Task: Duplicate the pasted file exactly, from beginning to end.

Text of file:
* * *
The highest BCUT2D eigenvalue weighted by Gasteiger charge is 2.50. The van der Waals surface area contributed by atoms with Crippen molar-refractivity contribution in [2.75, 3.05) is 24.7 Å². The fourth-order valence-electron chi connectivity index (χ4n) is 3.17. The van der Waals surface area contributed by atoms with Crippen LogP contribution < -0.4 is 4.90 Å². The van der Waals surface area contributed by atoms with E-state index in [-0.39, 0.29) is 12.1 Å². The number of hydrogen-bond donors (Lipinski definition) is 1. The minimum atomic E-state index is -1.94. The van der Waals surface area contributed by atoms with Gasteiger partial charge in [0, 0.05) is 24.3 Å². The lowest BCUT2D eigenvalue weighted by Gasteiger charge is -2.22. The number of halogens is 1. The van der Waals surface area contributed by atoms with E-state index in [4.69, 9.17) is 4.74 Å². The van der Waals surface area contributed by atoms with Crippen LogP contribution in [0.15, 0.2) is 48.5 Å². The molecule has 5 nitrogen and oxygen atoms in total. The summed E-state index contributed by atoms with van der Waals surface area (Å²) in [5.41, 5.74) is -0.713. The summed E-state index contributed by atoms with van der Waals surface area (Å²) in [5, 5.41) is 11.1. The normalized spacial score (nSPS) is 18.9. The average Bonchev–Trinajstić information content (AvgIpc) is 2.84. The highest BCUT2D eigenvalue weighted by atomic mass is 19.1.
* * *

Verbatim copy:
The highest BCUT2D eigenvalue weighted by Gasteiger charge is 2.50. The van der Waals surface area contributed by atoms with Crippen molar-refractivity contribution in [2.75, 3.05) is 24.7 Å². The fourth-order valence-electron chi connectivity index (χ4n) is 3.17. The van der Waals surface area contributed by atoms with Crippen LogP contribution < -0.4 is 4.90 Å². The van der Waals surface area contributed by atoms with E-state index in [-0.39, 0.29) is 12.1 Å². The number of hydrogen-bond donors (Lipinski definition) is 1. The minimum atomic E-state index is -1.94. The van der Waals surface area contributed by atoms with Gasteiger partial charge in [0, 0.05) is 24.3 Å². The lowest BCUT2D eigenvalue weighted by Gasteiger charge is -2.22. The number of halogens is 1. The van der Waals surface area contributed by atoms with E-state index in [4.69, 9.17) is 4.74 Å². The van der Waals surface area contributed by atoms with Crippen LogP contribution in [0.15, 0.2) is 48.5 Å². The molecule has 5 nitrogen and oxygen atoms in total. The summed E-state index contributed by atoms with van der Waals surface area (Å²) in [5.41, 5.74) is -0.713. The summed E-state index contributed by atoms with van der Waals surface area (Å²) in [5, 5.41) is 11.1. The normalized spacial score (nSPS) is 18.9. The average Bonchev–Trinajstić information content (AvgIpc) is 2.84. The highest BCUT2D eigenvalue weighted by atomic mass is 19.1.